Responsibilization & Collective Social Aspirations

In her informative and entertaing talks Seda Gürses {1} often refers to the process of “responsibilization.” Speaking about privacy, she argues that new, privately operated, online platforms are transferring responsibility of providing safety and privacy to users of these platforms, where users would previously have had the expectations that operators and regulators would bear this responsibility. Responsibilization is the transfer of responsibility form being something that is social and shared, to being held solely by individuals.

Just looking at communications media, privacy on the postal system and the mail system was legislated, and operators and users where held responsible for complying to socially imposed standards.

Yet, on modern online platforms, despite their increasing importance, users are for the most part governed by the site operators’ user agreements, and the responsibility of understanding the sites privacy and safety implications, including often complex settings and options, is held by the user alone.

This raises a very important question.

Do we have a collective right to social aspirations? Do we have a collective right to work towards socially determining social outcomes?

Should people simply get the privacy and safety they deserve as determined by their own behaviour? Or do we want a society where people can expect that their privacy and safety is something that can be socially determined?

What’s worse, is that there is a significant moral hazard at work, even when legislation, regulation, or simply user outcry, seeks to improve the privacy policies of a platform, the site has significant incentive to resist, foot-drag or out-right ignore such expectations. The business models of most operators are based on monetizing user interaction and user data, and therefor whatever the regulatory environment or user desire, so long as it’s up to the operators to implement privacy, we’re leaving the fox in charge of the hen house, as the saying goes.

Can we realistically expect private platforms to enthusiastically place social concerns above there shareholder’s profit interest?

And even if strong regulations, vigilant user advocacy groups or some other incentives can manage to keep the fox from making diner of the hens, is this watchdog state of affairs, with social watchdogs watching profit watchdogs and fighting over every decision really the best way to manage communications platforms?

Ours is often called the communications age, and the development of global digital network communications network is often cited as one of the most important development in human history, comparable to electricity, or even agriculture.

Yet, the commercial Internet was born in a neoliberal era, an era when we are no longer allowed to have collective social aspirations, we are no longer allowed to want social outcomes, or even work towards them. We are allowed only to simply accept outcomes as facts, to believe that outcomes are determined by some sort of exogenous logic, be it the market or the economy or politics or nature itself, and this often comes hand in hand with blaming the victims for their misfortune. If they where faster, stronger, smarter or even luckier they would have done better with the whole privacy and safety thing, or further, the whole wealth and power thing.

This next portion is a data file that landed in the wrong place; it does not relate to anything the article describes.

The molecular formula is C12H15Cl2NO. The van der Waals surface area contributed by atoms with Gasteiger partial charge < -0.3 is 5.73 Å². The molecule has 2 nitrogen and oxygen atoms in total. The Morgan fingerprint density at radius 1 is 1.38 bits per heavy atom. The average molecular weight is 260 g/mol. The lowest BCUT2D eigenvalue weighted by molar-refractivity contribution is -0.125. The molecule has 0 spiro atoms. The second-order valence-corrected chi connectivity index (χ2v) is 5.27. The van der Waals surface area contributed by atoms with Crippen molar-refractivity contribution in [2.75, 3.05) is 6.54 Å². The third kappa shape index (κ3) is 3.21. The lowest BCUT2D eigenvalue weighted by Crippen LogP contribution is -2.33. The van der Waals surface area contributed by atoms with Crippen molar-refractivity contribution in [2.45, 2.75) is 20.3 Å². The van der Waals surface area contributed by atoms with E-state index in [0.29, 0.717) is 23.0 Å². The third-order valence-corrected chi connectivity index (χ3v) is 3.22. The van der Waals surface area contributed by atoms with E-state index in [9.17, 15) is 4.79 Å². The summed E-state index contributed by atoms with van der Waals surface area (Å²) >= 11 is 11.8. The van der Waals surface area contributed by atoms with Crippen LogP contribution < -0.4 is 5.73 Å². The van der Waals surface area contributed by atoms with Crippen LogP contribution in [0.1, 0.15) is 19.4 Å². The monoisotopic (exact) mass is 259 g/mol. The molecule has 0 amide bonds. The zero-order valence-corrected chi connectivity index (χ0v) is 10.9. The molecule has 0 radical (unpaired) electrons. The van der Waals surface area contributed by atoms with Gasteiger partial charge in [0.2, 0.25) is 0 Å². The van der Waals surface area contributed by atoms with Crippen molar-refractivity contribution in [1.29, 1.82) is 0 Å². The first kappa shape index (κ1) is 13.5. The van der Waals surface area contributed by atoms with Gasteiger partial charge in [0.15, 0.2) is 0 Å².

Yet, being white, male and rich are often more significant than being strong, smart or talented. By accepting a world where we get what we deserve, where outcomes are the result of individual merit, we embrace a delusion, a make-believe land where power, privilege and wealth do not exist.

This delusion is killing the Internet.

Too often, solutions to the social issues of communications are presented as being individual and not collective. Too often, privacy concerns about online platforms are responded to with “Well, just don’t use Facebook, if you don’t like it” or even more unrealistically, “You should make something better then. If their was a market demand for something better, somebody would have made it, so obviously people don’t care about your issues.”

The fact is that “making something better” requires investment, requires wealth, which means in most cases, capital. Yet, capitalists must invest in ways that capture profit, which brings up the moral hazard again. Don’t trust this fox with your hens? Find a different fox!

More and more it feels like the biggest challenge of our age is the challenge of making people believe that we have a right to collectively work towards our social aspirations, that we can and must work together to achieve collective social outcomes. Not only for privacy and safety online, but to create the kind of society we want broadly. A society where wealth and power, and responsibility are more broadly shared.



  1. Joel Kaartinen

    The alternative to facebook already exists. It’s still in development and not too widespread so far but we do actually have an alternative. It’s called Diaspora, an open source social network platform anyone can install on a computer that can automatically join a network of other servers running the same platform.

  2. Christopher Aquilino

    An analogy: Our relationship (with the elite) mirrors domestic abuse. But we deny the bullying, domination, and a narcissism enabling sociopath-empath relationship.

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